The Verge is reporting that hackers are targeting and have successfully compromised the Xbox Live accounts of high profile Microsoft employees past and present. It appears that the social engineering attack was accomplished using a technique called chaining or stringing, or as we call it, a multi-tiered social engineering attack. A multi-tiered social engineering attack works like this:

  1. Attacker has [xyz] info
  2. Attacker uses [xyz] to socially engineer Company A into giving [abc] info
  3. Attacker uses [abc] to socially engineer Company B into giving [mno] info
  4. Attacker uses [xyz], [abc], and [mno] info to gain access to account in Company C

According to Brian Krebs from, the Xbox live attack worked like this:

Hackers used to obtained SSN info on Microsoft employees working on the Xbox Live platform. The hackers then called phone companies, used the SSNs to have calls redirected. Then they called Xbox Live to call their number on file (which got redirected from the phone company to the hacker’s phones) to verify their account info. Once verification was made, the account password was reset and the hackers had access to the Xbox Live accounts. Brilliant.

We reported on this type of attack on August 7th, 2012 when Mat Honan’s iCloud account was hacked and his entire digital life destroyed. It appears the same hacker, known as “Phobia” may be responsible for both multi-tiered social engineering attacks. In addition, Ars Technia is reporting that Phobia may also be responsible for the denial of service attack launched against the Ars site, also discovered by Brian Krebs.

In a statement to The Verge, Microsoft acknowledged that “a handful of high-profile Xbox LIVE accounts held by current and former Microsoft employees” had been compromised. Microsoft then went on to release a statement regarding this incident.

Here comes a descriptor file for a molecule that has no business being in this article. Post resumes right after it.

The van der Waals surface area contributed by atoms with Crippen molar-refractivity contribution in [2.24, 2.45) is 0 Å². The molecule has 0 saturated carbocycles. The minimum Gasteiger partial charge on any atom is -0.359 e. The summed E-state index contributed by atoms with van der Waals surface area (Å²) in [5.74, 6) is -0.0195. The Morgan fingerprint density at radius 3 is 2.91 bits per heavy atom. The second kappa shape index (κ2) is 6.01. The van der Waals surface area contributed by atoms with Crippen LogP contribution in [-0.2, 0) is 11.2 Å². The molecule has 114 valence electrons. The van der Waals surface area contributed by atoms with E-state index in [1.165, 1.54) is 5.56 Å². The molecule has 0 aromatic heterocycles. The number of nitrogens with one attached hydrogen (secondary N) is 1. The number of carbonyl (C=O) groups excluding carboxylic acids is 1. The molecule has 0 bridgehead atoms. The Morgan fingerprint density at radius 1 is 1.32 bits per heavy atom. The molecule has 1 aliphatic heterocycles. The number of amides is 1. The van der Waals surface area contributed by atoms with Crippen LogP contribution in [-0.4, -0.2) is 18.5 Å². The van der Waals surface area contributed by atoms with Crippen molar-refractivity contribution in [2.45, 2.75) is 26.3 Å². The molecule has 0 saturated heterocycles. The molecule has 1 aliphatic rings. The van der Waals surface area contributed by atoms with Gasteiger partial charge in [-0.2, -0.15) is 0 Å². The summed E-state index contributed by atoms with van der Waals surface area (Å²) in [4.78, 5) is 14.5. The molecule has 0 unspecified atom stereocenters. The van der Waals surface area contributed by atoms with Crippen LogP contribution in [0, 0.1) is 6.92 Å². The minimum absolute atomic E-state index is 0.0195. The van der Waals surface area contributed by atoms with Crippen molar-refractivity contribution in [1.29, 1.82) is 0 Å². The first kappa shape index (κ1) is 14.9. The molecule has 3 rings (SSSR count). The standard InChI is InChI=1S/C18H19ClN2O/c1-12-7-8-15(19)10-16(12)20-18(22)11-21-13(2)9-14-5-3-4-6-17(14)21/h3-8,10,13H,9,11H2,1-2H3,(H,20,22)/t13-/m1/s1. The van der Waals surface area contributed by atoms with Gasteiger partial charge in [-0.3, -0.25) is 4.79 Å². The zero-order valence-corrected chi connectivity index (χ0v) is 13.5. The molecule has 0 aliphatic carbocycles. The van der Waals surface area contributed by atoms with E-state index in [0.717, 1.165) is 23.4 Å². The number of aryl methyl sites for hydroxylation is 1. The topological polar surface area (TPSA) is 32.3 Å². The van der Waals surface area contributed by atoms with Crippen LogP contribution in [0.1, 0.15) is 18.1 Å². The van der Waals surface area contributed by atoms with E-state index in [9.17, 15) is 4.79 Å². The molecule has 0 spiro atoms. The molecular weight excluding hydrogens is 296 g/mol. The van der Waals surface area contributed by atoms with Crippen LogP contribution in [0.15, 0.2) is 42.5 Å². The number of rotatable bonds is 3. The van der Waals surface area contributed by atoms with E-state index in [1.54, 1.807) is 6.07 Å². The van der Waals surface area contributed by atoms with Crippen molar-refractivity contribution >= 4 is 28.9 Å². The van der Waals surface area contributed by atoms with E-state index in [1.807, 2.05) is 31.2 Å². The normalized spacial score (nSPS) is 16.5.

“We are aware that a group of attackers are using several stringed social engineering techniques to compromise the accounts of a handful of high-profile Xbox LIVE accounts held by current and former Microsoft employees. We are actively working with law enforcement and other affected companies to disable this current method of attack and prevent its further use. Security is of critical importance to us and we are working every day to bring new forms of protection to our members.”

“Microsoft does not collect or use Social Security numbers in its services, including Xbox LIVE Gamertags or Microsoft accounts. Attackers are targeting high-profile Microsoft employees by social engineering other companies that do use this data to intercept security proofs from Microsoft to compromise the accounts.”

Multi-tiered social engineering attacks are growing in popularity and being executed with devastating results. As companies begin to understand social engineering attacks and they implement security procedures applicable for their own companies, thought needs to be placed in the larger global context. What if [xyz] data is obtained nefariously from outside our organization, are our security protocols sufficient? These vectors are just now beginning to permeate the thoughts of security professionals and organizations tasked to protect our data and, often, our digital lives.